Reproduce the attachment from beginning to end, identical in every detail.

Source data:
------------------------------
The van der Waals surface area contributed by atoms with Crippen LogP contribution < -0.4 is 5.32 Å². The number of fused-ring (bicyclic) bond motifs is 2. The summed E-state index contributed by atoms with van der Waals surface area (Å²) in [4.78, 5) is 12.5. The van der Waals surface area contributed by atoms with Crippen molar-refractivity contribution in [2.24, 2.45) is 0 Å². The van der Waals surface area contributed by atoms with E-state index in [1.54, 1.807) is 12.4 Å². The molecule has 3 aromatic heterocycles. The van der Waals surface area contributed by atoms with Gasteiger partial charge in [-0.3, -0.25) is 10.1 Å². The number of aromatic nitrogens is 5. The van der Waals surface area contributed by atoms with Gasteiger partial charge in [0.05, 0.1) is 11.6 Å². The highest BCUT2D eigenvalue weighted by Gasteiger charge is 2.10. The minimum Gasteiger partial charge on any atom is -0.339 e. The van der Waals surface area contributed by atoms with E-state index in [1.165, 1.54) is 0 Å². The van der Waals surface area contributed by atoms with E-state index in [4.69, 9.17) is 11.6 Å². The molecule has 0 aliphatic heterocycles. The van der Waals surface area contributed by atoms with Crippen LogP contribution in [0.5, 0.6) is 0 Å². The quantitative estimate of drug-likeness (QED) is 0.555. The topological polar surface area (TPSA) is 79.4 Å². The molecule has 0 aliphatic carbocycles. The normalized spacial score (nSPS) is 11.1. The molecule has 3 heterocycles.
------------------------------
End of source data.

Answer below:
The van der Waals surface area contributed by atoms with Crippen LogP contribution < -0.4 is 5.32 Å². The number of fused-ring (bicyclic) bond motifs is 2. The summed E-state index contributed by atoms with van der Waals surface area (Å²) in [4.78, 5) is 12.5. The van der Waals surface area contributed by atoms with Crippen molar-refractivity contribution in [2.24, 2.45) is 0 Å². The van der Waals surface area contributed by atoms with E-state index in [1.54, 1.807) is 12.4 Å². The molecule has 3 aromatic heterocycles. The van der Waals surface area contributed by atoms with Gasteiger partial charge in [-0.3, -0.25) is 10.1 Å². The number of aromatic nitrogens is 5. The van der Waals surface area contributed by atoms with Gasteiger partial charge in [0.05, 0.1) is 11.6 Å². The highest BCUT2D eigenvalue weighted by Gasteiger charge is 2.10. The minimum Gasteiger partial charge on any atom is -0.339 e. The van der Waals surface area contributed by atoms with E-state index in [1.165, 1.54) is 0 Å². The van der Waals surface area contributed by atoms with E-state index in [4.69, 9.17) is 11.6 Å². The molecule has 0 aliphatic heterocycles. The van der Waals surface area contributed by atoms with Crippen LogP contribution in [0.5, 0.6) is 0 Å². The quantitative estimate of drug-likeness (QED) is 0.555. The topological polar surface area (TPSA) is 79.4 Å². The molecule has 0 aliphatic carbocycles. The normalized spacial score (nSPS) is 11.1. The molecule has 3 heterocycles.